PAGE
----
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Metal Gear Rising: Revengeance preview

Going into my demo of Metal Gear Rising: Revengeance, I only knew two things about it; that ‘Revengeance’ isn’t a word and that I had seen the video from two years back showing all the fruit slicing. I don’t even really enjoy Metal Gear Solid games either, I didn’t have fun with MGS4 at all. That’s why I couldn’t really figure out why I was so excited to play Revengeance. It wasn’t caught up in the hype, it wasn’t because it was a Kojima game. As soon as I picked up the controller, I figured it out. It looked fun.

That might sound like a given, that’s what games are supposed to be. Some aren’t though, they aren’t about being fun, they’re about setting the tone or portraying a narrative through a new medium. Revengeance is all about the gameplay, the fun of it all. How something can be broken down into such simple terms of “slice everything as much as you want” and not be completely broken. It works beautifully in both design and execution.

The stage that we played was clearly the tutorial level, but that’s the perfect thing to show off at a show like E3 when you only have fifteen minutes to demo the game. You need something that can quickly educate players on the somewhat complex control scheme so that they can effortlessly enjoy the demo without having to worry about missing something. It was simple, little text bubbles popped up around the level relaying information on what I was to do next. When standing close enough to a dummy target, holding the right trigger would immediately seat Raiden in his attack stance and draw a line across the screen where his sword would slice if used. By simply moving the right stick, the line would change angles. A quick flick of the stick following the line drawn on the screen would execute a slice.

This sounds a bit more cumbersome than it actually is. It works really well in execution as I found myself getting a few slices in per second once I god really good at it. While slicing, time slows, allowing you to take more time and care when deciding how to slice up your opponent. After that first slice cuts them, there’s really no need to continue, but where’s the fun in that. It became a challenge to see how many times I could slice the enemy before running out of things to slice.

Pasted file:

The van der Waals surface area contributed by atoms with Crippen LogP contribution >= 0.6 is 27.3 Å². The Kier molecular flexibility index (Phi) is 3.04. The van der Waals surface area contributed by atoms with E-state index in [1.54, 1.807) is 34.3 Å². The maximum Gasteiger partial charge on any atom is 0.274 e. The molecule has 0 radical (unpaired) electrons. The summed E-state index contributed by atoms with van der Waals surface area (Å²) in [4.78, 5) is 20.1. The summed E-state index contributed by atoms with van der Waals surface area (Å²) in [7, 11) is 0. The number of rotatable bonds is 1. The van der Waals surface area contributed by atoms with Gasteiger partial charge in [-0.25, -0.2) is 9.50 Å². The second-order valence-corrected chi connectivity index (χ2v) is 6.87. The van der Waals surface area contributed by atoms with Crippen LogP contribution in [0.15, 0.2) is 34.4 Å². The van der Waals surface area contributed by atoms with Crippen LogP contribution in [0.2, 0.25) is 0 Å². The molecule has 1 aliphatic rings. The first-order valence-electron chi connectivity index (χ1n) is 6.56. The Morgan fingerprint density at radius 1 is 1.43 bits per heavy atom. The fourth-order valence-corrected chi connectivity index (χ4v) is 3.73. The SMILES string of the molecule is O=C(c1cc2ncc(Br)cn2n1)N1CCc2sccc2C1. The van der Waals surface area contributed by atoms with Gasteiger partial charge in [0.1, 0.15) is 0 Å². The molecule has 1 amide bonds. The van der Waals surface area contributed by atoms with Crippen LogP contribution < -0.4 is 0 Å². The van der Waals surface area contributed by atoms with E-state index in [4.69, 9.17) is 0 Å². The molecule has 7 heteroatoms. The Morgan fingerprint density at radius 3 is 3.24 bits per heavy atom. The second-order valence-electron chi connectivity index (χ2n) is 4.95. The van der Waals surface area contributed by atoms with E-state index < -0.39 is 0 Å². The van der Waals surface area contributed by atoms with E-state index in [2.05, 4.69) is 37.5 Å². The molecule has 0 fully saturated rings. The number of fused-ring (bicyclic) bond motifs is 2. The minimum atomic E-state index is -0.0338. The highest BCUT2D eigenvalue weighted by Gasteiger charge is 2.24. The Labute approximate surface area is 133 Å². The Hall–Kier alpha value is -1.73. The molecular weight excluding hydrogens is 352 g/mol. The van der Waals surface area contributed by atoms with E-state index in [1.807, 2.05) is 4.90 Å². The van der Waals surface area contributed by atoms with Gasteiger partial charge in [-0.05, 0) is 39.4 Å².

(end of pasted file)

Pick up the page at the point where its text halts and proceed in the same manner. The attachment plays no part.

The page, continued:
Perhaps the most enjoyable thing to slice was the watermelon in the training area. There were three normal sized watermelon sitting on a bench. You could slice them, dice them up, and even make it look like you were setting up for a picnic. It was amazing how much slicing you could do, there hasn’t been another game that allowed you to cut objects and have them still exist in the space with real physics taking over. It was a sight to see, which is probably why I felt the need to push the boundaries. I wanted to break it, to know that “HA! I pushed it too far, I knew it couldn’t be kept up forever!” but I couldn’t. It really is amazing technology.

Of course, you can’t make a game that allows you to just slice everyone along your path without any resistance, that doesn’t work and makes it feel like a tech demo. Once I made my way toward some real enemies, I found that they had armor that way somewhat sword-proof. I had to use a combination of heavy and light sword attacks to get them to the point that I could use the slice mechanic. It worked really well and made it seem like a great finishing move to the hack-and-slash combat used to wear them down. This brought everything together and made it feel like a more cohesive combat system overall, without the need for balancing worries.

The final battle set the stage for the level of crazy that Metal Gear Rising: Revengaence will feature. As I cleared a street full of enemies out, a helicopter flew overheard and started to turn around. I ran as they shot missiles at the bridge and it started to collapse with me on it. It was like a scene from an action movie or you know – any time a videogame character runs toward the camera as a bridge collapses behind them. It didn’t matter if it had been done before, it was fun.

Once to the end of the bridge, the helicopter stopped and proceeded to fire upon Raiden with machine guns. Very conveniently, there were two RPGs lying around the dusty old ruins where I was hiding from fire. I fired them at the helicopter one at a time until he started firing missiles at me. Right as the missiles were about to hit me, I jumped onto one of them, then to the next and started working my way back toward the helicopter. Finally I made it and right as I was ready to chop it to a million pieces, the demo ended.

I’m not sure I can describe Metal Gear Rising: Revengeance in any way other than that it’s just plain fun. The slicing mechanic is truly special and the control scheme is simple once you get used to it, which is something that Metal Gear games have suffered with in the past. I can’t wait to play more of Revengeance when we get our hands on it in early next year.

You can pre-order your copy of Metal Gear Solid: Revengeance on PS3 (here) and Xbox 360 (here).

Edited On 14 Jun, 2012

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